I’ve been without a bedside book of poetry for the past few months, for some reason. My normal habit is to read poetry at night, and take several months to finish an anthology or a book by a single author. This summer, however, I’ve been reading such engaging novels and memoirs that I haven’t wanted to put them down, and that’s cut into my bedside reading as well. But I received 100 Essential Modern Poems by Women, edited by Joseph Parisi and Kathleen Welton, for my birthday, so I decided to get back into my usual, beloved habit. This book made the habit easy, but it left me wanting more.
The approach that Parisi and Welton take here is to collect “essential” poems from forty-eight women, beginning with Emily Dickinson in the 1860s, and continuing to Louise Erdrich, who was born in 1954. Each poet’s work (usually only two poems at most) is preceded by a two- to three-page biography. For me, the biographies were the best part of the anthology, because while I’ve read long biographies of a couple of these women (Savage Beauty, about Edna St. Vincent Millay, for instance, is absolutely brilliant work), for the most part I knew only bare sketches of their lives if I knew anything at all. It was fascinating to see how many of them (far more than average) essentially had a room of their own: came from wealthy backgrounds, remained single and childless, devoted themselves to their work. Many (again, far more than average) were lesbians, receiving the support of other women in a way that some women poets found themselves isolated from.
It was also interesting to consider how time has affected our understanding of these women. Some, like Edith Sitwell, were hugely popular and influential in their day, but are not much read now. Others, like Ruth Stone, didn’t receive much recognition when they were writing, but are more and more appreciated now. It was a good argument for good poetry criticism: I thought of Randall Jarrell’s assessments of some of these poets in Kipling, Auden, & Co., and how on-the-money he always was.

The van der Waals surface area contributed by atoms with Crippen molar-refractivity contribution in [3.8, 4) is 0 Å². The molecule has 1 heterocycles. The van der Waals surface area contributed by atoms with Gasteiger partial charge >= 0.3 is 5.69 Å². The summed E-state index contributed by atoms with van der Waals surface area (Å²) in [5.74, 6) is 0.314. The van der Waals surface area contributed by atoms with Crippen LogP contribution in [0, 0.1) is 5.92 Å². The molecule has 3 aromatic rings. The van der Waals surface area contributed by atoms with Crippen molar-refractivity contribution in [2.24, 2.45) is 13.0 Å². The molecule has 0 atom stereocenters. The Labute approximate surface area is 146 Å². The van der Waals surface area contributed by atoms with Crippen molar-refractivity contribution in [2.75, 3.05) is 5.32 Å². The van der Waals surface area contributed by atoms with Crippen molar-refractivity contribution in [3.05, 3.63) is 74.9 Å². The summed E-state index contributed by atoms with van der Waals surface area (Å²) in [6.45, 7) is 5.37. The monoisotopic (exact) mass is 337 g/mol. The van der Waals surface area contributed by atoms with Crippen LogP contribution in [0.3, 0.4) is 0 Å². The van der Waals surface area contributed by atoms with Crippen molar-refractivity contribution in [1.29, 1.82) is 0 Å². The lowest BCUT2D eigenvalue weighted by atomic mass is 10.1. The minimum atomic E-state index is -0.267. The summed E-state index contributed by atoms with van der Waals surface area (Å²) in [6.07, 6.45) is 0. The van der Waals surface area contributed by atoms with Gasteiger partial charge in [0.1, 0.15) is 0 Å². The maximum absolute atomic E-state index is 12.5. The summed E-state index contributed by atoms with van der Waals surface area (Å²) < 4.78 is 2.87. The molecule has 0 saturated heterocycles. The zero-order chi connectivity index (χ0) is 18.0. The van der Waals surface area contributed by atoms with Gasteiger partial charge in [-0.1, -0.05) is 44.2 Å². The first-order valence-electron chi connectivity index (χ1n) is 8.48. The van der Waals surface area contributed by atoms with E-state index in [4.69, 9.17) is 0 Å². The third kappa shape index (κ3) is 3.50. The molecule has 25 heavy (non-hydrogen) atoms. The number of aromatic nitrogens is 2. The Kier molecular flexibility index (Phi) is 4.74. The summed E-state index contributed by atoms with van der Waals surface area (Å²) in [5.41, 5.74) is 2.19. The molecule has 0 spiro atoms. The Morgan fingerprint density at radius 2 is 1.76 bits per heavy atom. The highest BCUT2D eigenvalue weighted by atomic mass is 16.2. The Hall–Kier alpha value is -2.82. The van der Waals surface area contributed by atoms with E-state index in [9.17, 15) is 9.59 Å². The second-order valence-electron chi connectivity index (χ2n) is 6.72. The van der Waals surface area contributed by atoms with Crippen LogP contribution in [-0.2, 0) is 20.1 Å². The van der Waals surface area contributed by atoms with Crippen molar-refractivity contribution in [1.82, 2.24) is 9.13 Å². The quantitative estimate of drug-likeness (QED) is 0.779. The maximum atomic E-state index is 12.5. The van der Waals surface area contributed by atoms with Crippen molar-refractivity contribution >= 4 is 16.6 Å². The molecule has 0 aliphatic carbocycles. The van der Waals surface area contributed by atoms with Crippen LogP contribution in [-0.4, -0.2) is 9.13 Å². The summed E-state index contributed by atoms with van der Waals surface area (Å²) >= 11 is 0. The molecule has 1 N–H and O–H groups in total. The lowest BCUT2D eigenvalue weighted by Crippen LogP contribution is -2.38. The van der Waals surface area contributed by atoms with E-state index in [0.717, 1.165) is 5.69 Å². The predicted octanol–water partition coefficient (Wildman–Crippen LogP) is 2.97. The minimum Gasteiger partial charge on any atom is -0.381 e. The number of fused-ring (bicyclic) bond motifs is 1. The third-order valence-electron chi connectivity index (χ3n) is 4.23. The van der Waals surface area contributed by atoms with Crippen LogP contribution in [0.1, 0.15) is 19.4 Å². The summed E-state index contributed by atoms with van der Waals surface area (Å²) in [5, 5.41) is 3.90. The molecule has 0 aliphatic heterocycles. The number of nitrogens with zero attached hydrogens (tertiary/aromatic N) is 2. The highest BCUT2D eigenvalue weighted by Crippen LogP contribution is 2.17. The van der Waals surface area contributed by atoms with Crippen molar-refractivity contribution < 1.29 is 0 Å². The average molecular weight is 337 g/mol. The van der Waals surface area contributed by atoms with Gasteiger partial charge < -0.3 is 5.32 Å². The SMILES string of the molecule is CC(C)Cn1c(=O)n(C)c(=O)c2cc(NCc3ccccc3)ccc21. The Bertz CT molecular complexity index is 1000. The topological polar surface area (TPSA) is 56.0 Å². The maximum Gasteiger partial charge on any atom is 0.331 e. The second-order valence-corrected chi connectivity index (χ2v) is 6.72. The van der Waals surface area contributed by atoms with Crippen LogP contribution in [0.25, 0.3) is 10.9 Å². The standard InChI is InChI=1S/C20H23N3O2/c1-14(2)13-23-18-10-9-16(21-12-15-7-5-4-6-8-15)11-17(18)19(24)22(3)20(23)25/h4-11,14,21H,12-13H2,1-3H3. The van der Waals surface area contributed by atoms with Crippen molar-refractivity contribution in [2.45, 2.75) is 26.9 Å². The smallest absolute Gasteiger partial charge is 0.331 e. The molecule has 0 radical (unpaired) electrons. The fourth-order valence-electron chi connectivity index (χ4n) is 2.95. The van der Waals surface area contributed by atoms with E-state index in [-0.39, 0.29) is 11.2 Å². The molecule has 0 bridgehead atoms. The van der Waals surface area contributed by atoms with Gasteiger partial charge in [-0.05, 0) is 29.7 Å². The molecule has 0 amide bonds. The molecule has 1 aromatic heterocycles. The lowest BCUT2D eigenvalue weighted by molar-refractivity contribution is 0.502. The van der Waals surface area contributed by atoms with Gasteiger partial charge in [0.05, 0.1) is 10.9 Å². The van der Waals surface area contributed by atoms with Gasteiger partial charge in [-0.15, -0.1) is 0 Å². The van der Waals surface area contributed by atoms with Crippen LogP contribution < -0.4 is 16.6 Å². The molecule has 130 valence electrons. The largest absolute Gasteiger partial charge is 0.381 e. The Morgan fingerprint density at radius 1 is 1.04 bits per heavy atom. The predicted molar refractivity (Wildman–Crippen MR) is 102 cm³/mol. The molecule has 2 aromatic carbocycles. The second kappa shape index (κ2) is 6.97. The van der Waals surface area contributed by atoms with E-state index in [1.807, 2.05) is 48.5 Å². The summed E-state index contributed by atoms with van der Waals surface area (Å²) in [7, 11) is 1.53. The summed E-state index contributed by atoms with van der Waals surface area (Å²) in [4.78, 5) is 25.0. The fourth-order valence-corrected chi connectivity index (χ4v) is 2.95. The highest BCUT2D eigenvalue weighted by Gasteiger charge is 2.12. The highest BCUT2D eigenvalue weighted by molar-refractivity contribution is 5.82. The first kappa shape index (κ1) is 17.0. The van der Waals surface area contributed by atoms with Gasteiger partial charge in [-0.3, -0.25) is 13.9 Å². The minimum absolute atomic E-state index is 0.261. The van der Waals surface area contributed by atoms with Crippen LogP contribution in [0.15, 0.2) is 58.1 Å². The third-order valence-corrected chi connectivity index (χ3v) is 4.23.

The problem with this book, actually, for me, was the poems. When Parisi and Welton say “essential” poems, they really mean essential. These are the same poems everyone anthologizes everywhere. From Emily Dickinson (who, oddly, has ten poems included of the 100), you have “I’m Nobody! Who are you?” and “Because I could not stop for Death–” and “I heard a Fly buzz–when I died–” and all the others you read in high school English. From Dorothy Parker, “One Perfect Rose.” From Sylvia Plath, “Daddy.” From Elizabeth Bishop… nothing at all, because of complications with authorial permission, if you can believe that.
Of course, there were poems here I hadn’t read, and authors who were new to me. I’d never read anything by Lucille Clifton, for instance (“the lost baby poem,” which made me cry), or Eavan Boland (“The Pomegranate,” which I loved.) But I wanted more. Perhaps that was the intention: to make this a first dip into the waters. If so, this book mostly serves as a set of notes: look further into these women, into their words. Find more.
There were several poems that were new to me that I adored, but most of them are too long to quote here. I’ll leave you with a short one that made me say yes, yes that’s right, in the way good poetry should. This is “Legacies,” by Nikki Giovanni.
her grandmother called her from the playground
“yes, ma’am,” said the little girl
“i want chu to learn how to make rolls” said the old woman proudly
but the little girl didn’t want
to learn how because she knew
even if she couldn’t say it that
that would mean when the old one died she would be less
dependent on her spirit so
the little girl said
“i don’t want to know how to make no rolls”
with her lips poked out
and the old woman wiped her hands on
her apron saying “lord
and neither of them ever
said what they meant
and i guess nobody ever does